Ex-volunteer's archaeological work in Samoa acknowledged

His preliminary work on Samoa’s archaeological sites garnered interest over the years from scientists around the world and wooed regional and global media.

Coming to Samoa in the late 1970s as an American Peace Corp volunteer, Gregory Jackmond took an interest in prehistoric sites and did a survey of the Pulemelei star mounds in Palauli, Savai’i that had intrigued others 10 to 20 years earlier.

He found remnants of stone structures that dated back hundreds of years and upon his return to California in the U.S. at the end of his volunteer stint, he passed on his work to colleagues on the island. 

But in October 2016 Mr Jackmond returned to the island, expecting his 40-year survey work to have answers to Samoa’s prehistoric past, but only to find that there was still more work to be done. 

“There’s so much that is not really known about Samoa that basically every time that we go out to do archaeological work we find something new,” he said.

New findings include evidence of a greater population in Savai’i than previously thought, and their work suggests that Samoa’s population was twice what it is today. 

Fieldwork in Palauli, Savai’i was successful, thanks to the help of Samoan anthropologist Dionne Fonoti. 

“Thanks to the ground work that she laid out and with the help of students and Lidar technology, work that would have taken years only took about 3 to 4 months,” he said.

But Palauli in Savai’i is not the only area of archaeological interest to Mr. Jackmond, with different sites around Samoa, most notably in Aleipata, where ancient drainage systems were discovered in a first for Polynesia.


“These large drainage systems were not those that brought water to the fields, that is commonly found in Polynesia, but rather those that took water away from the fields due to so much rain in Aleipata,” he added. 

The archaeological discovery would not have been possible without the use of lidar technology, which came courtesy of the Ministry of Natural Resources and Environment (MNRE), and is mainly used to assist land surveys uncover what laid beneath the undergrowth.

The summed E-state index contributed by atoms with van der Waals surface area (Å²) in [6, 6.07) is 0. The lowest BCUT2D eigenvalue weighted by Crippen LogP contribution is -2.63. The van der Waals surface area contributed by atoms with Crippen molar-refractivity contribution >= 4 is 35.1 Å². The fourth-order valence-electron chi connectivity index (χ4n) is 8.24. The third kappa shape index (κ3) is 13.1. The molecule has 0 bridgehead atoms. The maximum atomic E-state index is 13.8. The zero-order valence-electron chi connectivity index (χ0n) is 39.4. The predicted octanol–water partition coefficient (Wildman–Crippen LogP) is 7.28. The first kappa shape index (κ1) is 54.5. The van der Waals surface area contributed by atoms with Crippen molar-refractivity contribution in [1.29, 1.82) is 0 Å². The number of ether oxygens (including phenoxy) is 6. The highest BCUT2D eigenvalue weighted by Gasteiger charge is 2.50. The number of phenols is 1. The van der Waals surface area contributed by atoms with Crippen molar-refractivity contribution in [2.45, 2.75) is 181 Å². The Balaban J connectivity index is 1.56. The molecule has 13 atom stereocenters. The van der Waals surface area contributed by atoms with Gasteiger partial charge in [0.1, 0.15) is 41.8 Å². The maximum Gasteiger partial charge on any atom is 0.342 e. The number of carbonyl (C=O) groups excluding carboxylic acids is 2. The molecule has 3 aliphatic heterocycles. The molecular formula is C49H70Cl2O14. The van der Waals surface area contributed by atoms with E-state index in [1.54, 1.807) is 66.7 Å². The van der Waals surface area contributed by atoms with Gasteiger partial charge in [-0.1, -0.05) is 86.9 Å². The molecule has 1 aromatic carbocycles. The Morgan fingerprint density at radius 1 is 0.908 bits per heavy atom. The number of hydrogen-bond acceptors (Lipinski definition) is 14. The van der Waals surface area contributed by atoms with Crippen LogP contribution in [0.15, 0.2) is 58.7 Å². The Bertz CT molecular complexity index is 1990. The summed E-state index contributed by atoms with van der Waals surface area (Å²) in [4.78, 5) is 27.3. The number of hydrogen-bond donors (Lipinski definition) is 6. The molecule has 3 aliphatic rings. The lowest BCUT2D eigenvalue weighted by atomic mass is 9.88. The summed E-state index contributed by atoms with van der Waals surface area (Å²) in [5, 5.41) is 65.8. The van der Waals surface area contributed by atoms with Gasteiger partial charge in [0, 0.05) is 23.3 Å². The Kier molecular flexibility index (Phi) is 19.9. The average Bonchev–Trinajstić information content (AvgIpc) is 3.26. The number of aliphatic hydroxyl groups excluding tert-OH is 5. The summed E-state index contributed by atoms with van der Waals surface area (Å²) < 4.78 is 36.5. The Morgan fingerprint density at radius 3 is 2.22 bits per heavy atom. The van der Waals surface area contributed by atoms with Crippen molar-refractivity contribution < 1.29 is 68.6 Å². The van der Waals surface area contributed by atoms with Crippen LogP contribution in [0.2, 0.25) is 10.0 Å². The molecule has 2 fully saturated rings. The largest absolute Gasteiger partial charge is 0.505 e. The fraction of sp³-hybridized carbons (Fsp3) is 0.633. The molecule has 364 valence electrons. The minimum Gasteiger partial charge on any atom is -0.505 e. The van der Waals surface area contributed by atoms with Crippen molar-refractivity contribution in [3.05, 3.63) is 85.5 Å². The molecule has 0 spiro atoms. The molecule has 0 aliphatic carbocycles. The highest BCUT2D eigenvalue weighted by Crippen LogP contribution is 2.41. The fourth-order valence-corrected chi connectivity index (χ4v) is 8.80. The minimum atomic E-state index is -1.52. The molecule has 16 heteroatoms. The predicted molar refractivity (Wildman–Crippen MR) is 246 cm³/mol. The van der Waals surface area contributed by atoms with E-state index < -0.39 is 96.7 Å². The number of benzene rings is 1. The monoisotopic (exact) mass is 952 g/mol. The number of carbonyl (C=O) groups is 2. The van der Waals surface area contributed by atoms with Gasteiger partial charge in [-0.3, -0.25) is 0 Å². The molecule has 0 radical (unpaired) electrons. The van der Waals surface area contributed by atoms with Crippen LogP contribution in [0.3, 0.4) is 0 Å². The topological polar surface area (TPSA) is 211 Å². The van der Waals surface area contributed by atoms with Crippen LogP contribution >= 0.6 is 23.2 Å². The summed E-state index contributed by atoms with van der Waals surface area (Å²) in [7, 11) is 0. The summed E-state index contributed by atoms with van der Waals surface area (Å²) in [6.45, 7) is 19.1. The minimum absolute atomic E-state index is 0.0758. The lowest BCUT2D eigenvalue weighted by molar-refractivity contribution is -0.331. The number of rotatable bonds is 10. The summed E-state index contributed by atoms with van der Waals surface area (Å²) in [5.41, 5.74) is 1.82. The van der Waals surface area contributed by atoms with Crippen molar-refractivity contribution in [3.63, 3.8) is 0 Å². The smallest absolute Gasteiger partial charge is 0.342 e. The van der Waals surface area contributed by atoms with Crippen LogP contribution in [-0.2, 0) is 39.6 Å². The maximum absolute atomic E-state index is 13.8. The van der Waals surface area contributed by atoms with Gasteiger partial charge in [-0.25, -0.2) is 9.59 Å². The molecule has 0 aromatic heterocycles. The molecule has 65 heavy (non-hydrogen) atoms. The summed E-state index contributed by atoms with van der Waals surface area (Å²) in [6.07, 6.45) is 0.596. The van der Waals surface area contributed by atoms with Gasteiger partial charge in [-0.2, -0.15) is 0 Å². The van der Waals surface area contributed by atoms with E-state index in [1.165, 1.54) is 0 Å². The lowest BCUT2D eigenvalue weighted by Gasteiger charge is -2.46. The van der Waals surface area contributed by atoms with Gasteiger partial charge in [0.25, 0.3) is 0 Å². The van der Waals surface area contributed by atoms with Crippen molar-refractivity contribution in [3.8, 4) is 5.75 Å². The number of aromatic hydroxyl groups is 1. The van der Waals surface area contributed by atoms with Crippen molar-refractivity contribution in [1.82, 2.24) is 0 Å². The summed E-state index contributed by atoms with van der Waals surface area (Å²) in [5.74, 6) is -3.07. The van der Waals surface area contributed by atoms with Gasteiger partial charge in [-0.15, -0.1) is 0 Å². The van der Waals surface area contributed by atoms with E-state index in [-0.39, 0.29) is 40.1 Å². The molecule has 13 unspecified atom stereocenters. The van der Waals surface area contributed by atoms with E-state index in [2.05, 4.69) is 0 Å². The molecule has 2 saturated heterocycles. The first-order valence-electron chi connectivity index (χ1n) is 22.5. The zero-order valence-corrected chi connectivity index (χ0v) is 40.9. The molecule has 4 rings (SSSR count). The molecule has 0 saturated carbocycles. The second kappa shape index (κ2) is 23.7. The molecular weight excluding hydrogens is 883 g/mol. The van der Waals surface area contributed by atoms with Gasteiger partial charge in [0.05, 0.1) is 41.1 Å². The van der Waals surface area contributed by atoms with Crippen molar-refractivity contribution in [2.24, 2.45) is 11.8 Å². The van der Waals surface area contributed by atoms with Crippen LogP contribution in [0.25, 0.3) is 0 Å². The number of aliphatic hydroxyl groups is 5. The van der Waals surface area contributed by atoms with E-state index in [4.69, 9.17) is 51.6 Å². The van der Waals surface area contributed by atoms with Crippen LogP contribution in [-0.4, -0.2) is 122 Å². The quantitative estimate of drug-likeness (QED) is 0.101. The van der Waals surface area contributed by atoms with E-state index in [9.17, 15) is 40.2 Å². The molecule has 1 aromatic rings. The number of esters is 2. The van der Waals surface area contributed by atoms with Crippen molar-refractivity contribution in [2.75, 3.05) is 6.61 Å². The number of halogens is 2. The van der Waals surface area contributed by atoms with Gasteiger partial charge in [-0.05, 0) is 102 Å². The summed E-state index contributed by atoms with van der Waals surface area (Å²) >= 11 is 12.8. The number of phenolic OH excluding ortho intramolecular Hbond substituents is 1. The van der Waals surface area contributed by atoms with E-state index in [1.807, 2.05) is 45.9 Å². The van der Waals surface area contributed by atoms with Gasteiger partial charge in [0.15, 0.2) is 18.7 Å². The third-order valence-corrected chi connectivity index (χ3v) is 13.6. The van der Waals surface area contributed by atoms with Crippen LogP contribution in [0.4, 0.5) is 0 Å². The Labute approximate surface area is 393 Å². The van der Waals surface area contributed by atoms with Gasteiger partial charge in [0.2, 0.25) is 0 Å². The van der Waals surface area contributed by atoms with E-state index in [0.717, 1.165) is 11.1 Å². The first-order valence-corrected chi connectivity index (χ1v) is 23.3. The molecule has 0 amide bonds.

The large drainage systems, according to Mr Jackmond, showed large communal responsibility as opposed to chieftains and the important rules of other islands compared to the small groups of the Samoan aiga.

Mr Jackmond claimed Samoa has always been looked at by other archaeologists as a ‘strange place’, due to its different archaeological history from the rest of Polynesia.

“We kind of have to look at that and say, if this is the supposed birthplace of Polynesia, how can we have so much difference between us and every place else?”

In order to answer the question, the former American Peace Corp volunteer said he is studying the ‘virgin soil disease’ in north and south America. This was when migrant settlers introduced new diseases that decimated the indigenous populations of Polynesian countries such as Hawaii and Tahiti. However, this did not happen in Samoa until the arrival of the missionaries in the 1830s.

The findings of Mr Jackmond’s work remains inconclusive to this day. Questions such as the fate of Samoa’s missing population remains unanswered.

One takeaway, though, is he was able to use his information technology background to advance methods of conducting fieldwork from tape measures and compasses to the use of smartphones for surveys.

“When I did surveys in the late 70’s the idea was that what most archaeologists had found in American Samoa they did not expect for us to find here,” he said. “But the truth is it is everywhere in Samoa, everywhere you look there is something new to uncover.”

It would seem that this is where the heart of his work lies. In furthering Samoa’s reputation as an archaeological hub and unravelling the mysteries of Samoa’s ancient civilizations.

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